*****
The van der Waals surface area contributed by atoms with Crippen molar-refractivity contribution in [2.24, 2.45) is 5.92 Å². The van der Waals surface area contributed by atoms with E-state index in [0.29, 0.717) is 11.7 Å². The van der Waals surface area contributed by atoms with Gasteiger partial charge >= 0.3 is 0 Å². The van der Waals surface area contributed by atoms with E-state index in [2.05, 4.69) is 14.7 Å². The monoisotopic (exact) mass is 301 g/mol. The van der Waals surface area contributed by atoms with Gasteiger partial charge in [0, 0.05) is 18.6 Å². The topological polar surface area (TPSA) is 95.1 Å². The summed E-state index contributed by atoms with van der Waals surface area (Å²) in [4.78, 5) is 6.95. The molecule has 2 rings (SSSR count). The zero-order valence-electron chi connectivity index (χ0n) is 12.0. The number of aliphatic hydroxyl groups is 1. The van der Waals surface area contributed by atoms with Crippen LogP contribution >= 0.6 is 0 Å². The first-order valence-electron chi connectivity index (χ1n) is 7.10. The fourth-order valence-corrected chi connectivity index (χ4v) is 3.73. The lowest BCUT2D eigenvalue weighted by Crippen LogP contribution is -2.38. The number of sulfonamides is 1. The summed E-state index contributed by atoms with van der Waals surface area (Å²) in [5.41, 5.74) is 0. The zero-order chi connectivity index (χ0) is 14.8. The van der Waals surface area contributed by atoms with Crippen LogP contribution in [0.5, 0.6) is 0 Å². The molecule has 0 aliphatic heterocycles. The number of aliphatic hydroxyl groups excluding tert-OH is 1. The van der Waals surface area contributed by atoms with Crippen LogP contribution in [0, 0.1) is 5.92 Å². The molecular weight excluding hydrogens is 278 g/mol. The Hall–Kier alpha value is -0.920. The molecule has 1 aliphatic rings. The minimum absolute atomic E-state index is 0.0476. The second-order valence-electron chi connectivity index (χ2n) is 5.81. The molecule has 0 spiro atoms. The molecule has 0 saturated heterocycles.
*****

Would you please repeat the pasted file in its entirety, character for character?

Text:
The van der Waals surface area contributed by atoms with Crippen molar-refractivity contribution in [2.24, 2.45) is 5.92 Å². The van der Waals surface area contributed by atoms with E-state index in [0.29, 0.717) is 11.7 Å². The van der Waals surface area contributed by atoms with Gasteiger partial charge >= 0.3 is 0 Å². The van der Waals surface area contributed by atoms with E-state index in [2.05, 4.69) is 14.7 Å². The monoisotopic (exact) mass is 301 g/mol. The van der Waals surface area contributed by atoms with Gasteiger partial charge in [0, 0.05) is 18.6 Å². The topological polar surface area (TPSA) is 95.1 Å². The summed E-state index contributed by atoms with van der Waals surface area (Å²) in [4.78, 5) is 6.95. The molecule has 2 rings (SSSR count). The zero-order valence-electron chi connectivity index (χ0n) is 12.0. The number of aliphatic hydroxyl groups is 1. The van der Waals surface area contributed by atoms with Crippen LogP contribution >= 0.6 is 0 Å². The first-order valence-electron chi connectivity index (χ1n) is 7.10. The fourth-order valence-corrected chi connectivity index (χ4v) is 3.73. The lowest BCUT2D eigenvalue weighted by Crippen LogP contribution is -2.38. The number of sulfonamides is 1. The summed E-state index contributed by atoms with van der Waals surface area (Å²) in [5.41, 5.74) is 0. The zero-order chi connectivity index (χ0) is 14.8. The van der Waals surface area contributed by atoms with Crippen LogP contribution in [0.5, 0.6) is 0 Å². The molecule has 0 aliphatic heterocycles. The number of aliphatic hydroxyl groups excluding tert-OH is 1. The van der Waals surface area contributed by atoms with Crippen LogP contribution in [0, 0.1) is 5.92 Å². The molecular weight excluding hydrogens is 278 g/mol. The Hall–Kier alpha value is -0.920. The molecule has 1 aliphatic rings. The minimum absolute atomic E-state index is 0.0476. The second-order valence-electron chi connectivity index (χ2n) is 5.81. The molecule has 0 spiro atoms. The molecule has 0 saturated heterocycles.